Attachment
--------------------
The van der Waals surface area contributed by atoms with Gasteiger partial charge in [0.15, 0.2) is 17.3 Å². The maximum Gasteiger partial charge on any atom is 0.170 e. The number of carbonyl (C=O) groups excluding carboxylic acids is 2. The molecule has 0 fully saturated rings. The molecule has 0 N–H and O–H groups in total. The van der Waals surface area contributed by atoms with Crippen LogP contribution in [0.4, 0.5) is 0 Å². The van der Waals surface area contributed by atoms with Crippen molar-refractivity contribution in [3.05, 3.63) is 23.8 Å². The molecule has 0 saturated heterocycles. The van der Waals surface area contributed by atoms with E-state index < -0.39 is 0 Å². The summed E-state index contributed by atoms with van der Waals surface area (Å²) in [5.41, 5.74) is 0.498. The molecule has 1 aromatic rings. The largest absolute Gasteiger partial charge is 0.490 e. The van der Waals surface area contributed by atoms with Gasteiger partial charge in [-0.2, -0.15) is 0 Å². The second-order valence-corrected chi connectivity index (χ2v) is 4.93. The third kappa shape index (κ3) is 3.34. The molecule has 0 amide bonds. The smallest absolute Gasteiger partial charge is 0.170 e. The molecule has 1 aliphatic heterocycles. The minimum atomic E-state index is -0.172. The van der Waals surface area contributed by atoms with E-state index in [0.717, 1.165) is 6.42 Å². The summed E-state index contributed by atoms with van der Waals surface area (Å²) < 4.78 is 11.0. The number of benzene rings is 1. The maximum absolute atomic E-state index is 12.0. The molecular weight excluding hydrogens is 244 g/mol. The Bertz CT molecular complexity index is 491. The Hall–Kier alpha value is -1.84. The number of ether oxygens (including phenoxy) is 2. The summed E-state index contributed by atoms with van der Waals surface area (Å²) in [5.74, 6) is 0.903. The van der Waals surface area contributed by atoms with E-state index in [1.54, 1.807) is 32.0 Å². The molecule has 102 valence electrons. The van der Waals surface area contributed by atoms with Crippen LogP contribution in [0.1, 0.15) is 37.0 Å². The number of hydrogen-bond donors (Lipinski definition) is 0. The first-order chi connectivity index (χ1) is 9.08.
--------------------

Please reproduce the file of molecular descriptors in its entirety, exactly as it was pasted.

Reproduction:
The van der Waals surface area contributed by atoms with Gasteiger partial charge in [0.15, 0.2) is 17.3 Å². The maximum Gasteiger partial charge on any atom is 0.170 e. The number of carbonyl (C=O) groups excluding carboxylic acids is 2. The molecule has 0 fully saturated rings. The molecule has 0 N–H and O–H groups in total. The van der Waals surface area contributed by atoms with Crippen LogP contribution in [0.4, 0.5) is 0 Å². The van der Waals surface area contributed by atoms with Crippen molar-refractivity contribution in [3.05, 3.63) is 23.8 Å². The molecule has 0 saturated heterocycles. The van der Waals surface area contributed by atoms with E-state index < -0.39 is 0 Å². The summed E-state index contributed by atoms with van der Waals surface area (Å²) in [5.41, 5.74) is 0.498. The molecule has 1 aromatic rings. The largest absolute Gasteiger partial charge is 0.490 e. The van der Waals surface area contributed by atoms with Gasteiger partial charge in [-0.2, -0.15) is 0 Å². The second-order valence-corrected chi connectivity index (χ2v) is 4.93. The third kappa shape index (κ3) is 3.34. The molecule has 0 amide bonds. The smallest absolute Gasteiger partial charge is 0.170 e. The molecule has 1 aliphatic heterocycles. The minimum atomic E-state index is -0.172. The van der Waals surface area contributed by atoms with E-state index in [0.717, 1.165) is 6.42 Å². The summed E-state index contributed by atoms with van der Waals surface area (Å²) < 4.78 is 11.0. The number of benzene rings is 1. The maximum absolute atomic E-state index is 12.0. The molecular weight excluding hydrogens is 244 g/mol. The Bertz CT molecular complexity index is 491. The Hall–Kier alpha value is -1.84. The number of ether oxygens (including phenoxy) is 2. The summed E-state index contributed by atoms with van der Waals surface area (Å²) in [5.74, 6) is 0.903. The van der Waals surface area contributed by atoms with E-state index in [1.54, 1.807) is 32.0 Å². The molecule has 102 valence electrons. The van der Waals surface area contributed by atoms with Crippen LogP contribution in [0.1, 0.15) is 37.0 Å². The number of hydrogen-bond donors (Lipinski definition) is 0. The first-order chi connectivity index (χ1) is 9.08.